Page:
The majority of marine litter is plastics (60-80%), predominantly from land-based sources through rivers drainage or sewage, or wind, but sea-based sources such as shipping, fishing and aquaculture can be responsible for large quantities of particularly harmful litter (e.g. lost fishing gear).

Measures to prevent, reduce and control pollution of the marine environment from all land-based sources, including of the seabed and its subsoil are essential. More than 800 species have had some form of encounter with marine litter, of which the majority is plastic. More than 700 species of marine animals have been found with traces of plastics in their digestive tracts. Plastic pollution has a direct and deadly effect on wildlife and on biodiversity.


Every species of sea turtle has been documented to have been impacted, as well as 66% of marine mammals and 60% of seabirds. Trends over the past two decades have shown that instances of ingestion and entanglement of plastic debris has increased by 49%, and scientists foresee that plastic ingestion by seabirds will increase by 99% by 2050. Coral reefs have been deemed 89% more likely to develop disease in the presence of plastic.


Thousands of sea turtles, seals and other marine mammals are killed each year after ingesting or getting entangled in plastic waste. Plastic waste kills up to a million seabirds a year. Almost one third of reef forming corals, and more than a third of marine mammals are now threatened with extinction. The disappearance of tropical coral reefs also threatens to destroy the livelihoods of half a billion people.


A dive with sperm whales

Sperm whales are fabulous, interesting and intelligent marine mammals, they breathe air at the surface and dive to depths of over 1,000 metres holding their breath for over an hour. As they dive in the abyss where it is totally dark, they use echo-location to track their prey. They feed mainly on squid and fish. Echolocation allows them to recreate the image of their environment in their brain, in the same way as the image you can see during an ultrasound on a pregnant woman to visualise the baby in her womb. Check out this cool story from Mauritius! Watch the video and read the full article here.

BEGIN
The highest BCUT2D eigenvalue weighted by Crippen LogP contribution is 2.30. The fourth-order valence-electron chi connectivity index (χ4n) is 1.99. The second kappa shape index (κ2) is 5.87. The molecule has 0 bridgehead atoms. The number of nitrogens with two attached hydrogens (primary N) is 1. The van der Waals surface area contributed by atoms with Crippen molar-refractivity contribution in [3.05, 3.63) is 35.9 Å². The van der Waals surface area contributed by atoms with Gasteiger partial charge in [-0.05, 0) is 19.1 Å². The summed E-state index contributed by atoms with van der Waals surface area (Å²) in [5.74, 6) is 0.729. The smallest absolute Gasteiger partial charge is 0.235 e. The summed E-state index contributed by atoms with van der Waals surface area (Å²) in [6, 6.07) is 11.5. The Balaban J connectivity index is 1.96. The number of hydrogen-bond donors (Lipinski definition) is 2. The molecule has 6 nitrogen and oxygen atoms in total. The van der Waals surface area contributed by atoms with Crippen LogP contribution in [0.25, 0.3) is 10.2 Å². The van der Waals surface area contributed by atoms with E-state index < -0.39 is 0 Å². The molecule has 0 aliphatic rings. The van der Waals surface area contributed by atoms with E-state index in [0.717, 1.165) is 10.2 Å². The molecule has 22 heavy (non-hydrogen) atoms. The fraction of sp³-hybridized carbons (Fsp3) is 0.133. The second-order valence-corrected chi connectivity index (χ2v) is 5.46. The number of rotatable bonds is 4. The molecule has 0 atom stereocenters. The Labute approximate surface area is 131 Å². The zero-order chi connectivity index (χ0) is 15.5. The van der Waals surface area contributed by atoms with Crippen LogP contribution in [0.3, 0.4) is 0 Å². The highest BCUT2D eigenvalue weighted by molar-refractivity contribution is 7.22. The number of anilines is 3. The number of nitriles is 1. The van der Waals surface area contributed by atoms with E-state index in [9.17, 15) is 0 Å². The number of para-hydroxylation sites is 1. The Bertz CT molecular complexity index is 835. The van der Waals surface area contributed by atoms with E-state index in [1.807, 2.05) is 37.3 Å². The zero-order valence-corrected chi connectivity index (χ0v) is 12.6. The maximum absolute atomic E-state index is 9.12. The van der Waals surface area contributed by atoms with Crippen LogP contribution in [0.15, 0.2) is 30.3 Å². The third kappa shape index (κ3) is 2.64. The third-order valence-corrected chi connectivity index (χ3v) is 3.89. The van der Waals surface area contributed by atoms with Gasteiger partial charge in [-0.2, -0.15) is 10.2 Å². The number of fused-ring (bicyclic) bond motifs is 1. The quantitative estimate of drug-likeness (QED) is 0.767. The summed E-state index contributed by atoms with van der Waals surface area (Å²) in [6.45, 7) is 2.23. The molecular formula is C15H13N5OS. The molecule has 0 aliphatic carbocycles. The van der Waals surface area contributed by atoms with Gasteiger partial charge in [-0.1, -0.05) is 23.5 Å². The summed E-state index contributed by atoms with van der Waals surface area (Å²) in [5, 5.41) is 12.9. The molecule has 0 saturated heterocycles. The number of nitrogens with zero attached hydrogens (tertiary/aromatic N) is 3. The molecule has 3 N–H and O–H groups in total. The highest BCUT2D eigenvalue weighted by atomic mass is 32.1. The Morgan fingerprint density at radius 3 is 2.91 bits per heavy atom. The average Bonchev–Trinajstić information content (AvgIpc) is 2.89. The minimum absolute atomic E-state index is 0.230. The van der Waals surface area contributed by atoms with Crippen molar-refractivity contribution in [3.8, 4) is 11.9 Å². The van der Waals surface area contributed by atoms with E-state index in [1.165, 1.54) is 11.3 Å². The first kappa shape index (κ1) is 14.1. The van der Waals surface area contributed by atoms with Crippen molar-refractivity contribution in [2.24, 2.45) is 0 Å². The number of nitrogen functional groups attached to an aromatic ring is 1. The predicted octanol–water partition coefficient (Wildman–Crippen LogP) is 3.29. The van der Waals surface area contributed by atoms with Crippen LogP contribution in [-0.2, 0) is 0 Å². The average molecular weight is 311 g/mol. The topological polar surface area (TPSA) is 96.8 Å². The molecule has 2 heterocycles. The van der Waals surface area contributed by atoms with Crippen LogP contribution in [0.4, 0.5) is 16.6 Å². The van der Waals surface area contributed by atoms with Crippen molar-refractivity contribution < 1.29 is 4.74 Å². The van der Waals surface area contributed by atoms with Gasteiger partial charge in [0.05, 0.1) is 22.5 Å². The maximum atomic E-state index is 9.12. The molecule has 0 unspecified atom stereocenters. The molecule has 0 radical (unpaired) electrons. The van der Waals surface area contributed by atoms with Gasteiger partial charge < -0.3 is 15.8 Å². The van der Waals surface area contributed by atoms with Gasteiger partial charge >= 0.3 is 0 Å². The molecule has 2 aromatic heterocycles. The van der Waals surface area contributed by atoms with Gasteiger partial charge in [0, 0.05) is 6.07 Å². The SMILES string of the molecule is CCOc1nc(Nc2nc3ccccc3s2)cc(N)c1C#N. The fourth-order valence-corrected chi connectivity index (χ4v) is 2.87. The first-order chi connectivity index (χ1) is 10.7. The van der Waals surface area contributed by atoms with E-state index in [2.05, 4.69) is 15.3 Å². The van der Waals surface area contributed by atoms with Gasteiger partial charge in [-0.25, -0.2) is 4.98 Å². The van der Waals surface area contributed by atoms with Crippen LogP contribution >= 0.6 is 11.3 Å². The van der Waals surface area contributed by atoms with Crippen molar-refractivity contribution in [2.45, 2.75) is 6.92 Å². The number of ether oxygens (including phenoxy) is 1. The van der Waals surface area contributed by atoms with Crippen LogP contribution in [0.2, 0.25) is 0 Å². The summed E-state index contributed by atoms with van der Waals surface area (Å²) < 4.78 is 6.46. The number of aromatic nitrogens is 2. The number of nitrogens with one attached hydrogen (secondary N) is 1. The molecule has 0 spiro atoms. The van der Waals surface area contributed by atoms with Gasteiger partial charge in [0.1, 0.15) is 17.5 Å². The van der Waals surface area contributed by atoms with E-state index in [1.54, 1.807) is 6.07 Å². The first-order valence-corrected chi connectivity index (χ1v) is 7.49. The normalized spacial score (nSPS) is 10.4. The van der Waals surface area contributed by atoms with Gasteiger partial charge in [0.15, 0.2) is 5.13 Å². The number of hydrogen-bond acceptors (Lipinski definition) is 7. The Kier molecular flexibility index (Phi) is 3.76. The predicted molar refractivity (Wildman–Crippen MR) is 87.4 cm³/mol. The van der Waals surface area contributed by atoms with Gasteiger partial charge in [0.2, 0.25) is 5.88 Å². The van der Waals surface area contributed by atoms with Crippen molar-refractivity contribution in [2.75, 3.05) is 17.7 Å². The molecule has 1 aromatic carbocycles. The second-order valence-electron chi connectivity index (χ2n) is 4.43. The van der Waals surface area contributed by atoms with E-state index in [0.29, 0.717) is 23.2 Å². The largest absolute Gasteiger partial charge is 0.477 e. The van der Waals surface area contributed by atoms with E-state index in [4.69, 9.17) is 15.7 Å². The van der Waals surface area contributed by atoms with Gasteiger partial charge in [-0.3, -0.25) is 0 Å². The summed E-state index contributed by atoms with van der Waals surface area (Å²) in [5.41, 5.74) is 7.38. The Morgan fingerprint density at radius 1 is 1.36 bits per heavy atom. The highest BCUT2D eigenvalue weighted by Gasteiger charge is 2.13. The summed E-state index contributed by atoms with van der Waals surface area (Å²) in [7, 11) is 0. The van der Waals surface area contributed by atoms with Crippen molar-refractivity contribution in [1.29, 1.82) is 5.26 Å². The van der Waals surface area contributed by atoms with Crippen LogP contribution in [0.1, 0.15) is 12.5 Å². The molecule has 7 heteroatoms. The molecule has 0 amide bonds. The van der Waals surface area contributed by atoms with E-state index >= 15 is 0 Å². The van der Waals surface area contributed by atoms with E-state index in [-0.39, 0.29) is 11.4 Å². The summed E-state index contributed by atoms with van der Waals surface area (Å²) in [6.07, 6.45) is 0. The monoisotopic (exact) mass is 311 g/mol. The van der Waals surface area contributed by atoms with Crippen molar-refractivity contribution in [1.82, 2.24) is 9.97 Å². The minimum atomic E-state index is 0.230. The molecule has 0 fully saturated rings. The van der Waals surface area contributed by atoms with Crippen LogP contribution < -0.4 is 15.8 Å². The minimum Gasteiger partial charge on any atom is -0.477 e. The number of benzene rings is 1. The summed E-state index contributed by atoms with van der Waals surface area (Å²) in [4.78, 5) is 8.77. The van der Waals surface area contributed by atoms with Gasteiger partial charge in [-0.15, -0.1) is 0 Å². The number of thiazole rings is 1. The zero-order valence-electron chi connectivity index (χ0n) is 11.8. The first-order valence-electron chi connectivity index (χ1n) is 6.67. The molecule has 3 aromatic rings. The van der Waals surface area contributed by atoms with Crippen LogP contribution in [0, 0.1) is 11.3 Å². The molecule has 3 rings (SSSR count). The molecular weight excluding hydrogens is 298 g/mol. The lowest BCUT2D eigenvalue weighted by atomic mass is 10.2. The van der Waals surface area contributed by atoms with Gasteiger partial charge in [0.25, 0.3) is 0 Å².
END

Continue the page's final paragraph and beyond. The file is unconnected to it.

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#EUBeachCleanup 2021 - Together to protect marine life

In line with CBD CoP 15, the 2021 edition of the annual global #EUBeachCleanup campaign will focus on the protection of marine biodiversity. Together to protect marine life, the EU, the UN and the Smurfs will once again team up in this year's campaign that aims to raise awareness on the importance of the protection of sealife and the preservation of healthy marine ecosystems, and promote actions that reflect how, together with YOU too, we can start by protecting the ocean in our daily habits. Be a part of the #EUBeachCleanup campaign this summer! Stay tuned for more on this year's online and on site activities in collaboration with the UN’s Act Now campaign!